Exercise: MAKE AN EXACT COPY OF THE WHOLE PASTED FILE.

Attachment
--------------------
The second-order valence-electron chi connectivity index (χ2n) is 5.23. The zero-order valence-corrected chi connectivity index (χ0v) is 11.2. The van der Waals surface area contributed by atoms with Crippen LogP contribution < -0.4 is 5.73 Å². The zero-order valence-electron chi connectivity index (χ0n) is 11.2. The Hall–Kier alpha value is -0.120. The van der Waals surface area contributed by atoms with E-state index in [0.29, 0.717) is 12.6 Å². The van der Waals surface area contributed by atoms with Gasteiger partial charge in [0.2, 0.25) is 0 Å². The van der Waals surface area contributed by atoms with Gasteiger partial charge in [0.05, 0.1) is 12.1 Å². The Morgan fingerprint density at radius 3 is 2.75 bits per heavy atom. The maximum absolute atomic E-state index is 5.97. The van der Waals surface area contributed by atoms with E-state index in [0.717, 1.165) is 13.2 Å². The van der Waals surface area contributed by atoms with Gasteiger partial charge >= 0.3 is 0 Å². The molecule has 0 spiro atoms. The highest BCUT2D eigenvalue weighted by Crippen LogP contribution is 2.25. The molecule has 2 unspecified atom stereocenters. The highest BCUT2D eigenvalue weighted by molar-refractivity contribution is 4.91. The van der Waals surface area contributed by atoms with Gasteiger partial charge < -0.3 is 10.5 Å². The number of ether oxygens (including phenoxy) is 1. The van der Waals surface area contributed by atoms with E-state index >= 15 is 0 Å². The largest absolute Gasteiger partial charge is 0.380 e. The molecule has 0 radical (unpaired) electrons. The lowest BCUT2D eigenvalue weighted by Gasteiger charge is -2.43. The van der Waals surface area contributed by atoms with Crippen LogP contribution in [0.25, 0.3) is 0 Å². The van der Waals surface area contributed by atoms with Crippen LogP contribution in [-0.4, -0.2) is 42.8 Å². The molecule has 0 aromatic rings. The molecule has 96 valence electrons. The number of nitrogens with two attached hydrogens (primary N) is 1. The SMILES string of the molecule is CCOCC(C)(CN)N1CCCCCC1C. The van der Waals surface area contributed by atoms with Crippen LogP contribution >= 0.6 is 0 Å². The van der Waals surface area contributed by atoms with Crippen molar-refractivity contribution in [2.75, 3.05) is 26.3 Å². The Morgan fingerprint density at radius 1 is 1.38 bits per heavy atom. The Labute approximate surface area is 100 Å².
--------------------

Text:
The second-order valence-electron chi connectivity index (χ2n) is 5.23. The zero-order valence-corrected chi connectivity index (χ0v) is 11.2. The van der Waals surface area contributed by atoms with Crippen LogP contribution < -0.4 is 5.73 Å². The zero-order valence-electron chi connectivity index (χ0n) is 11.2. The Hall–Kier alpha value is -0.120. The van der Waals surface area contributed by atoms with E-state index in [0.29, 0.717) is 12.6 Å². The van der Waals surface area contributed by atoms with Gasteiger partial charge in [0.2, 0.25) is 0 Å². The van der Waals surface area contributed by atoms with Gasteiger partial charge in [0.05, 0.1) is 12.1 Å². The Morgan fingerprint density at radius 3 is 2.75 bits per heavy atom. The maximum absolute atomic E-state index is 5.97. The van der Waals surface area contributed by atoms with E-state index in [0.717, 1.165) is 13.2 Å². The van der Waals surface area contributed by atoms with Gasteiger partial charge >= 0.3 is 0 Å². The molecule has 0 spiro atoms. The highest BCUT2D eigenvalue weighted by Crippen LogP contribution is 2.25. The molecule has 2 unspecified atom stereocenters. The highest BCUT2D eigenvalue weighted by molar-refractivity contribution is 4.91. The van der Waals surface area contributed by atoms with Gasteiger partial charge < -0.3 is 10.5 Å². The number of ether oxygens (including phenoxy) is 1. The van der Waals surface area contributed by atoms with E-state index >= 15 is 0 Å². The largest absolute Gasteiger partial charge is 0.380 e. The molecule has 0 radical (unpaired) electrons. The lowest BCUT2D eigenvalue weighted by Gasteiger charge is -2.43. The van der Waals surface area contributed by atoms with Crippen LogP contribution in [0.25, 0.3) is 0 Å². The van der Waals surface area contributed by atoms with Crippen LogP contribution in [-0.4, -0.2) is 42.8 Å². The molecule has 0 aromatic rings. The molecule has 96 valence electrons. The number of nitrogens with two attached hydrogens (primary N) is 1. The SMILES string of the molecule is CCOCC(C)(CN)N1CCCCCC1C. The van der Waals surface area contributed by atoms with Crippen LogP contribution >= 0.6 is 0 Å². The van der Waals surface area contributed by atoms with Crippen molar-refractivity contribution in [2.75, 3.05) is 26.3 Å². The Morgan fingerprint density at radius 1 is 1.38 bits per heavy atom. The Labute approximate surface area is 100 Å².